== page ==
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I have the following existing DB schema, which I'd like to recreate with Java and plain JPA annotations (using hibernate as provider, so hibernate specific annotations would work as a last resort):

    user_id NUMBER NOT NULL                     -- pk

CREATE TABLE userdata_keys (
    userdata_key_id NUMBER NOT NULL,            -- pk
    key VARCHAR2(128) NOT NULL                  

CREATE TABLE users_userdata (
    user_id NUMBER NOT NULL,                    -- fk users.user_id
    userdata_key_id NUMBER NOT NULL,            -- fk userdata_keys.userdata_key_id 
    value VARCHAR2(256)                         

I've thus created the following classes and annotations:

class User {
    Long id;
    Set<Userdata> userdata;

class UserdataKey {
    Long id;
    String key;

class Userdata {
    String value;
    UserdataId userdataId;

class UserdataId {
    User user;
    UserdataKey userdataKey;

I left out columnName attributes and other attributes of the entities here.
It does however not quite work as intended. If I do not specify a mappedBy attribute for User.userdata, hibernate will automatically create a table USERS_USERS_USERDATA, but as far as I've seen does not use it. It does however use the table which I specified for the Userdata class.

Since I'm rather new to Java and hibernate as well, all I do to test this currently is looking at the DB schema hibernate creates when persisting a few sample entries.

As a result, I'm entirely puzzled as to whether I'm doing this the right way at all. I read the hibernate documentation and quite a bunch of Google results, but none of them seemed to deal with what I want to do (composite key with "subclasses" with their own primary key).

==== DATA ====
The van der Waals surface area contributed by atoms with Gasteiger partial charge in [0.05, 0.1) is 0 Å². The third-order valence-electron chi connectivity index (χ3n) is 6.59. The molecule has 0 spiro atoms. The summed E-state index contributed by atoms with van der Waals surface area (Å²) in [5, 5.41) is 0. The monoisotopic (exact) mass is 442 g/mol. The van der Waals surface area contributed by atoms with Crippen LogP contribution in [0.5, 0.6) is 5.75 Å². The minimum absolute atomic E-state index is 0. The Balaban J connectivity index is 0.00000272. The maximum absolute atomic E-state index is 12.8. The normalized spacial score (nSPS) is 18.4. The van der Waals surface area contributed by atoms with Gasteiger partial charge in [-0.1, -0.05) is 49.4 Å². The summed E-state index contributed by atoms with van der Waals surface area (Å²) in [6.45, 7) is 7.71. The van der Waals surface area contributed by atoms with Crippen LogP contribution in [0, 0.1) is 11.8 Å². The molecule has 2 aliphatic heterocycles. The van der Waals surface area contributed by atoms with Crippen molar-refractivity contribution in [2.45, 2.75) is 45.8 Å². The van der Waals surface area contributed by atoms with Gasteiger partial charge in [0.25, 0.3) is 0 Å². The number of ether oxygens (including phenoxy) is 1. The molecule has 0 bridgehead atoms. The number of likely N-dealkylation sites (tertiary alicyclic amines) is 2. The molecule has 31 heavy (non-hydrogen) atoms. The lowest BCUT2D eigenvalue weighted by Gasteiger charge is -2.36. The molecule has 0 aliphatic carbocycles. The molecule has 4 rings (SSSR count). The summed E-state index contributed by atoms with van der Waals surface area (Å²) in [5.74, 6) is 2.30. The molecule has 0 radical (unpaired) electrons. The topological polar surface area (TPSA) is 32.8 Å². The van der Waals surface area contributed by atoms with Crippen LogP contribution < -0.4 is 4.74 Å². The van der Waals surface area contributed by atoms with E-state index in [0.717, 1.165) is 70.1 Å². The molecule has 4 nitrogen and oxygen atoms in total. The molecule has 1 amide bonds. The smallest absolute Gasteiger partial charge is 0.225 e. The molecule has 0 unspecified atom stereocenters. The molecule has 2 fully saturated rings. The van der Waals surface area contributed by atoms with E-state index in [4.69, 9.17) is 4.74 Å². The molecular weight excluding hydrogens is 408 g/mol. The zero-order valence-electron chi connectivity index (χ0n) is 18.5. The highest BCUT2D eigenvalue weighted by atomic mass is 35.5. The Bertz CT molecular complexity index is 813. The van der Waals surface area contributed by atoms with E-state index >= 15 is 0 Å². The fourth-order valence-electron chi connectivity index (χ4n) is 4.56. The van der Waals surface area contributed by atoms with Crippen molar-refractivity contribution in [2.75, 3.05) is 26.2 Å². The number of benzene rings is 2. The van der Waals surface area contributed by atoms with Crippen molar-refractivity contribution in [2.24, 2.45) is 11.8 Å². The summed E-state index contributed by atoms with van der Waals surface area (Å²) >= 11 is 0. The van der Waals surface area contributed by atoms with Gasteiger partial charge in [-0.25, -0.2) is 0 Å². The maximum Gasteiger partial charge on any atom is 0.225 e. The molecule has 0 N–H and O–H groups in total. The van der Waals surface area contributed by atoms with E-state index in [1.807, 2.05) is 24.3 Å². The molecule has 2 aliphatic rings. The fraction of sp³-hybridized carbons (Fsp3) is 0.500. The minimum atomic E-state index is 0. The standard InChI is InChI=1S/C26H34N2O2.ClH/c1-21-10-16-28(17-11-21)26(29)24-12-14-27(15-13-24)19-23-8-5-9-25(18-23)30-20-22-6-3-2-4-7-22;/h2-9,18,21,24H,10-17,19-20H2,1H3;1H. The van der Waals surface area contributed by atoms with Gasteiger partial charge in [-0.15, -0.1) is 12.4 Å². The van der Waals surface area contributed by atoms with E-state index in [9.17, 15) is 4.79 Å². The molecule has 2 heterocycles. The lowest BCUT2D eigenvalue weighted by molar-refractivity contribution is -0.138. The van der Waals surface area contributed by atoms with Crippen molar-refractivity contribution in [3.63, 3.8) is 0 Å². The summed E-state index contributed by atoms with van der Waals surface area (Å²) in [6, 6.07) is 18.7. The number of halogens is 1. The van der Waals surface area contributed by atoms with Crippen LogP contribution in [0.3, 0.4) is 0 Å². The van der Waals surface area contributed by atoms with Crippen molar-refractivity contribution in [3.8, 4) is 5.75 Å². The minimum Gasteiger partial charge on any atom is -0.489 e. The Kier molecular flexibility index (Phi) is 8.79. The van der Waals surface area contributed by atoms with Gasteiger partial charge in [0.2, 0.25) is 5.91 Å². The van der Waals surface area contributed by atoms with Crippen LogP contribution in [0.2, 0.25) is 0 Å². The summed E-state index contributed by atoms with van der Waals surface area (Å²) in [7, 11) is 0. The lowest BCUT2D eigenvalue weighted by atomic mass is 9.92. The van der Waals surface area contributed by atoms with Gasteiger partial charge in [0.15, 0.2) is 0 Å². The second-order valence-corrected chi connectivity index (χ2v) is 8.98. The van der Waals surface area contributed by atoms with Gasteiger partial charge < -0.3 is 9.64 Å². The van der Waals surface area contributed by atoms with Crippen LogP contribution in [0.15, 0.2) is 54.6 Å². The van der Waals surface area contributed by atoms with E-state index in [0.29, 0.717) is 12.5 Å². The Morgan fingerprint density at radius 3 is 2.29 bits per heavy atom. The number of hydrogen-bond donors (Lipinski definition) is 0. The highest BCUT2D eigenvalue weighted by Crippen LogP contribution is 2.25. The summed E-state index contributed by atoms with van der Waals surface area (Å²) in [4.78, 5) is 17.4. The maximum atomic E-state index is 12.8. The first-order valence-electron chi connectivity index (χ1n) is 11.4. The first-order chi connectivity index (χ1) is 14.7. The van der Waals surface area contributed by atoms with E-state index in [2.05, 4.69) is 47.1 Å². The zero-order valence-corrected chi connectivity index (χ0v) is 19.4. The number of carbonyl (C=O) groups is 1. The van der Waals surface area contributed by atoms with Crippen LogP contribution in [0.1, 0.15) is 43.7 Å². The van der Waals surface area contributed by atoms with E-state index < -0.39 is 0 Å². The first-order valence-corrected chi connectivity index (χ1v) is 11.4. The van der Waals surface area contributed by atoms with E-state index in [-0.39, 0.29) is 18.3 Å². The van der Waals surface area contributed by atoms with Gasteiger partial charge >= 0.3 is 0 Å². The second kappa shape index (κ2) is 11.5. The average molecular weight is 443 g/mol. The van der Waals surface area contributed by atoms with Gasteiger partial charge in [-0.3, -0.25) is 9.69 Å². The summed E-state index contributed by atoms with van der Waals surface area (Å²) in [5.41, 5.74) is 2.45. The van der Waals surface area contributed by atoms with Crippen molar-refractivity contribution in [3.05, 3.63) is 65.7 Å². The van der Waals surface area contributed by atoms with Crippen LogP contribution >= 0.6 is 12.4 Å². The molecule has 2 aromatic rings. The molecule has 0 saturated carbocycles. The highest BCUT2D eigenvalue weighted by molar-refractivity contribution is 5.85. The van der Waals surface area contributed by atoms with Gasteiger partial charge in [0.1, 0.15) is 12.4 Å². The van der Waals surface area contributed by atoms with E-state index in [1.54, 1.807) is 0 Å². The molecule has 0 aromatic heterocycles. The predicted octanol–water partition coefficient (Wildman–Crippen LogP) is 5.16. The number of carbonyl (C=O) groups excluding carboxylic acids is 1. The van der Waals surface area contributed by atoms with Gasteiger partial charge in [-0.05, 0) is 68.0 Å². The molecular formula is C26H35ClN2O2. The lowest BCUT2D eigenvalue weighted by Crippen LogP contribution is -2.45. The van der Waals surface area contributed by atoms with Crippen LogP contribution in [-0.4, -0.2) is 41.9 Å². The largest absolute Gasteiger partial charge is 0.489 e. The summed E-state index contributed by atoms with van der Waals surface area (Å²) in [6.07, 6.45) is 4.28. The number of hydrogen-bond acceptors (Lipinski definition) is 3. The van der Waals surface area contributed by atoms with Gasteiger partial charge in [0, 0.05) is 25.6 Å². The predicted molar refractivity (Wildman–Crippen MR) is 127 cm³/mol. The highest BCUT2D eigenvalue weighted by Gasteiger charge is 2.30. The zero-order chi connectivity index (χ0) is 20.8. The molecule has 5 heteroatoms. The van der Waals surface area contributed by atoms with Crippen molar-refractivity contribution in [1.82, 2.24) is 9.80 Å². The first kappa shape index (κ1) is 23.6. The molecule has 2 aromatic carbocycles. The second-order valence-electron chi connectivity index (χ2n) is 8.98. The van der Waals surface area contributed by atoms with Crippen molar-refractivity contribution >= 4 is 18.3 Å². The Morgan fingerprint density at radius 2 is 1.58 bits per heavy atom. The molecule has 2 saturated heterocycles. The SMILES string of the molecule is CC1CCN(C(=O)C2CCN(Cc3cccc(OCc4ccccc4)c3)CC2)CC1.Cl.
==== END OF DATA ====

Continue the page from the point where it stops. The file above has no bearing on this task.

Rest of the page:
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2 Answers 2

up vote 3 down vote accepted

The mappedBy attribute is mandatory at one of the sides of every bidirectional association. When the association is a one-to-many, the mappedBy attribute is placed ot the one- side (i.e. on the User's userdata field in your case).

That's because when an association is bidirectional, one side of the association is always the inverse of the other, so there's no need to tell twice to Hibernate how the association is mapped (i.e. which join column or join table to use).

If you're ready to recreate the schema, I would do it right (and easier), and use a surrogate auto-generated key in users_userdata rather than a composite one. This will be much easier to handle, in all the layers of your application.

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I think I'll take your suggestion and add a surrogate primary key. I guess the automatically generated table is due the "other side" of the association? Shouldn't hibernate at least warn about this? What would I use for the mappedBy attribute? Using userdataId.user seems to work, but I'd expected userdataId to be correct (which yields an error about primary keys with different number of colums). –  user967058 Sep 27 '11 at 13:29
Yes, the generated table is due to the other side of the association having no mappedBy attribute. No, it shouldn't warn: You might have two distinct unidirectional associations, one in one direction and the other in the other direction (for example: a person having many children, and a child having one teacher: two different relationships, so two different mappings). –  JB Nizet Sep 27 '11 at 13:34
It appears to be working with the surrogate primary key now. Thanks a lot! –  user967058 Sep 27 '11 at 14:09

Recently, I created Many-to-Many with composite primary key.

Mapping ManyToMany with composite Primary key and Annotation:

To change it for one-to many not supposed to be a big issue.

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